"Javier Dominguez won the 2018 Magic World Championship, but is was Kowlaski who earned his respect.

"With a finals like that, you kind of create a bond on both sides," Dominguez explained. "It's so intense, and you can't see the person the same way after. We stay in touch. We have a pet deck in common with the Historic Nine Lives deck, and he crushed me in the Top 8 of the [Kaldheim Championship]. He's a top-tier player."

Kowalski's play of late has demonstrated that. He made the finals of the Kaldheim Championship, staving off elimination on his way through the lower bracket on his way there. He followed that up with nine wins in each of back-to-back Strixhaven League Weekends, catapulting him six spots up the standings and into solid running for a World Championship seat at the end of the season.

The late-season push comes as no surprise to anyone who has worked with Kowalski. He's acknowledged as one of the hardest-working players in the game, a work ethic instilled in him from his years playing European football competitively.

"In one word, my hobby is competition—I just love to compete," he explained. "When I was young, I was a goalkeeper for a local club, and when I stopped my soccer career for Magic, it basically became my life. I spent my free time trying to become a better Magic player. It seemed like my job was flying to the Pro Tours, and my hobby was playing a draft at my local game store.

"I started the season really badly, with a threat of relegation coming for me. I didn't become a better player in the meantime. My opponents didn't get worse. The hard truth is, when you play against the best players in the world, you can't hope for their mistakes. The final score is always a combination of your preparation time and luck. I clearly ran way above average lately."

The Polish superstar may seem low-key about his surge, but he's known for his quiet understatement.

"Greg's biggest strength is that he's one of the hardest-working players I know," explained friend, testing partner, and Hall of Famer Martin Jůza. "One time we had a testing group where someone asked Greg, who had just gotten second with a certain deck in a GP, if he could post about the deck's matchups and if he could recommend playing the deck. His answer was ‘I'm not sure if I am qualified; I only played 20 Magic Online leagues with the deck.' That is 100 matches, which is sometimes more than some us play in the entire format before a tournament.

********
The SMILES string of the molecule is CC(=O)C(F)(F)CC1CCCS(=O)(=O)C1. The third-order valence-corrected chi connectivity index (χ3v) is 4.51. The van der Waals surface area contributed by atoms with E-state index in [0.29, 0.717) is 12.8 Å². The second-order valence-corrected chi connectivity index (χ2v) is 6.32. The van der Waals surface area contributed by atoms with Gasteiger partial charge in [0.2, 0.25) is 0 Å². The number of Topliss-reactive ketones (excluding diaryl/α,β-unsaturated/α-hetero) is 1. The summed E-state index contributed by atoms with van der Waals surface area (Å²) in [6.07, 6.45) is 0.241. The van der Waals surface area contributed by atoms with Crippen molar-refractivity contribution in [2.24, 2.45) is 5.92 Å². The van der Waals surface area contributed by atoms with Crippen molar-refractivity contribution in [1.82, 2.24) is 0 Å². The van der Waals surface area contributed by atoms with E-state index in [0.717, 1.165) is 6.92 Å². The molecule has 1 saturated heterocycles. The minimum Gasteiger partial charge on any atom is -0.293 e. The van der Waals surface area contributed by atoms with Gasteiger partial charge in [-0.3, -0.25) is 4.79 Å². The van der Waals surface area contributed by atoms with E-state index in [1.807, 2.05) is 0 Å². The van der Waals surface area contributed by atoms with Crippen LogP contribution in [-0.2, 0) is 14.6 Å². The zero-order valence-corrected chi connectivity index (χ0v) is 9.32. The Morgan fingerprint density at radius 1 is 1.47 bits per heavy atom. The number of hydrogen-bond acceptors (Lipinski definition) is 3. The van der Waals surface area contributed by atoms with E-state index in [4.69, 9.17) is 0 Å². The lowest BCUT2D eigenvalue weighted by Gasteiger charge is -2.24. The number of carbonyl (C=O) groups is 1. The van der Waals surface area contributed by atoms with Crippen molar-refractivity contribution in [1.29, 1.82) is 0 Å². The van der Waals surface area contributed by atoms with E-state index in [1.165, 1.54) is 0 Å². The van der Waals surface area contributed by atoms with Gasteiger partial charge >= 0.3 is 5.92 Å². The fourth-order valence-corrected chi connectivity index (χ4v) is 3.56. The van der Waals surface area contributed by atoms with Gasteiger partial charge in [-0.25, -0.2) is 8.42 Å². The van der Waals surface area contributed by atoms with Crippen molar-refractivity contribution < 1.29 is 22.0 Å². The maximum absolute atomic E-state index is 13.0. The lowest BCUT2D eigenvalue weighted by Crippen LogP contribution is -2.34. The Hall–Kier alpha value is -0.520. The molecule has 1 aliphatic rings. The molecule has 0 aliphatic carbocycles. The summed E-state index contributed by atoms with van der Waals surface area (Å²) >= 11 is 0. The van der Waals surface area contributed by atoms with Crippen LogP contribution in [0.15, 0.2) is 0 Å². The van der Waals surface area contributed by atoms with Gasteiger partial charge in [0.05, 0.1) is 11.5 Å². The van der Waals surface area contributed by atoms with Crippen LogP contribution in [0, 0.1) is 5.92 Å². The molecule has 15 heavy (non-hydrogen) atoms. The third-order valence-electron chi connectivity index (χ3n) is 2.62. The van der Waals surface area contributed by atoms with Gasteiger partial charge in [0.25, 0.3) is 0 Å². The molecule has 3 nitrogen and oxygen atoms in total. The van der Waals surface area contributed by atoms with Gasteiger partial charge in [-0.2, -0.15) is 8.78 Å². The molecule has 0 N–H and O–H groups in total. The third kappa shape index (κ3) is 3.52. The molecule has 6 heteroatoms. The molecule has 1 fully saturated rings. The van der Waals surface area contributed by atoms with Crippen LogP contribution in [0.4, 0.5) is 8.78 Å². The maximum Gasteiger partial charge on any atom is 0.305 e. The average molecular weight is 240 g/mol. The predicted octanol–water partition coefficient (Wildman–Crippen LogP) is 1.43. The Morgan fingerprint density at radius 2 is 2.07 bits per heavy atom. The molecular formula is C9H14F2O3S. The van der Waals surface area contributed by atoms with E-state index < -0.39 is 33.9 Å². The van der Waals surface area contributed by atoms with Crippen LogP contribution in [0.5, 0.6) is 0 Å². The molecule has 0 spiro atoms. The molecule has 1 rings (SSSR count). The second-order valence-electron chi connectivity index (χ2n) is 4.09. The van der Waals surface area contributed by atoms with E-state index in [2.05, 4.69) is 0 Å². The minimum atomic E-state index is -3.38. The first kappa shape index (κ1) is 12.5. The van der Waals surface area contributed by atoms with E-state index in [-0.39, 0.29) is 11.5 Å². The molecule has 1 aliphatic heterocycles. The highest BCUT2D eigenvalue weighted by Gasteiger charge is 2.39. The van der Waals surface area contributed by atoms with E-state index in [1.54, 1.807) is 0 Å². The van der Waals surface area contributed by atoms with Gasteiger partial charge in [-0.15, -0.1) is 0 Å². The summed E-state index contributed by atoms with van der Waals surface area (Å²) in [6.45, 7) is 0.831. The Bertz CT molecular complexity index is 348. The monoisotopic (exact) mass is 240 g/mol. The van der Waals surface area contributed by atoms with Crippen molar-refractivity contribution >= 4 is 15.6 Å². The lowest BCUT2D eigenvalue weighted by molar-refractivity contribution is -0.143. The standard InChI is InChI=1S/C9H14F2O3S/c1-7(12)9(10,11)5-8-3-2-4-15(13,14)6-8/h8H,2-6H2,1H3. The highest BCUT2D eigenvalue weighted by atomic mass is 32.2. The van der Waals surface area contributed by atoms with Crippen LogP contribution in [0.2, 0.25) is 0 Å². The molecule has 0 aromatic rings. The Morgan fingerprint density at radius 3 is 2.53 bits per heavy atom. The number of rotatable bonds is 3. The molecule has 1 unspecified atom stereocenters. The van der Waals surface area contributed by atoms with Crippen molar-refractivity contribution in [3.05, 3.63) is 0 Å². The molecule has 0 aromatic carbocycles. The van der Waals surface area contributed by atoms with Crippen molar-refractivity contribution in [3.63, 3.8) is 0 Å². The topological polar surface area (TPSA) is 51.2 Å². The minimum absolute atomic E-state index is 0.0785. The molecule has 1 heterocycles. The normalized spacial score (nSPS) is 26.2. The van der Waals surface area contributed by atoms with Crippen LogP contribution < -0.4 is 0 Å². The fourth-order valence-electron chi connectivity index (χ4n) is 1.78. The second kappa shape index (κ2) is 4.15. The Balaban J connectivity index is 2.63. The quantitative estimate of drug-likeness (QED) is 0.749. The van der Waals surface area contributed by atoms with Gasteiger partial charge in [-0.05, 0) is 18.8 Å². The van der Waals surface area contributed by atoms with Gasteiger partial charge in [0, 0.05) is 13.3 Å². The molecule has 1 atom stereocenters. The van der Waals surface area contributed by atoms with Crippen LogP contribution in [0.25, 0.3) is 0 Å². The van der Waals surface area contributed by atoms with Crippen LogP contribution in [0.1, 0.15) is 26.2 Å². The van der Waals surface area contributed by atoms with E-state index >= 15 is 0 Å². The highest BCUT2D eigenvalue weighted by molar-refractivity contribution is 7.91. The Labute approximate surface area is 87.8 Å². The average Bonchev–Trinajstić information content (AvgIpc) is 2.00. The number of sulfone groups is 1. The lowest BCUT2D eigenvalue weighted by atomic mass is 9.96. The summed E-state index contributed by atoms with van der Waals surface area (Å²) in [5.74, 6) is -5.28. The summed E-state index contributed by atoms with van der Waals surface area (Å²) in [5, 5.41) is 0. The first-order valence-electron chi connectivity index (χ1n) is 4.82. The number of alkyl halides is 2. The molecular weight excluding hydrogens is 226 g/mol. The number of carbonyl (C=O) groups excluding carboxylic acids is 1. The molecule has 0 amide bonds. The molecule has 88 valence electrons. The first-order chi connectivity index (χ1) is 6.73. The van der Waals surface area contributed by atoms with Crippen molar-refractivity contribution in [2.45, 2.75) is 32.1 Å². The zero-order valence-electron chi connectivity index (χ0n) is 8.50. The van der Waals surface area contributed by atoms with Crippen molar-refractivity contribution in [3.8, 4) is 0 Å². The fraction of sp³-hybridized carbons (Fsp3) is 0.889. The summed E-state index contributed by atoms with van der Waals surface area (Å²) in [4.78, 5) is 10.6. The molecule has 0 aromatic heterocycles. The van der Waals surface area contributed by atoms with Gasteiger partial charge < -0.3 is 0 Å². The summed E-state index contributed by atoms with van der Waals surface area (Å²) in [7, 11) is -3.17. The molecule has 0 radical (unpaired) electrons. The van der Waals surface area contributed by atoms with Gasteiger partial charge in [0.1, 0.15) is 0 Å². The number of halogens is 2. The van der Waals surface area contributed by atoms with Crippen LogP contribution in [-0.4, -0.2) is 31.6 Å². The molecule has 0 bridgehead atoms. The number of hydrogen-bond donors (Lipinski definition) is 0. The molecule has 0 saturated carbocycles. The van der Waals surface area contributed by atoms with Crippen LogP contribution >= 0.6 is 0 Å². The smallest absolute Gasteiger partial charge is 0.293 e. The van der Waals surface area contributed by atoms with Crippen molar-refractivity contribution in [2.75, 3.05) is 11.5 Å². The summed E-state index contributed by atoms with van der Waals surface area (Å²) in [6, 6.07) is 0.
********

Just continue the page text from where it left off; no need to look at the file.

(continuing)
"Playing a lot also means that you will learn everything about the decks' strengths and weaknesses, all the important play patterns, which things matter in which matchups, and all it just generally makes Greg a very good all-around player who very rarely makes mistakes because of how much he practices."

It's that dedication that led Kowalski from Friday Night Magic to his first PTQ when he was 15 years old, and he hasn't looked back since that first taste of competition. That path has led him here, and he's determined to make the most of it while he has a chance.

"It looks like a classic ‘now or never,'" Kowalski said. "I would prefer now."

Follow Kowalski and 250 more amazing players at the Strixhaven Championship, broadcasting live June 4–6 at!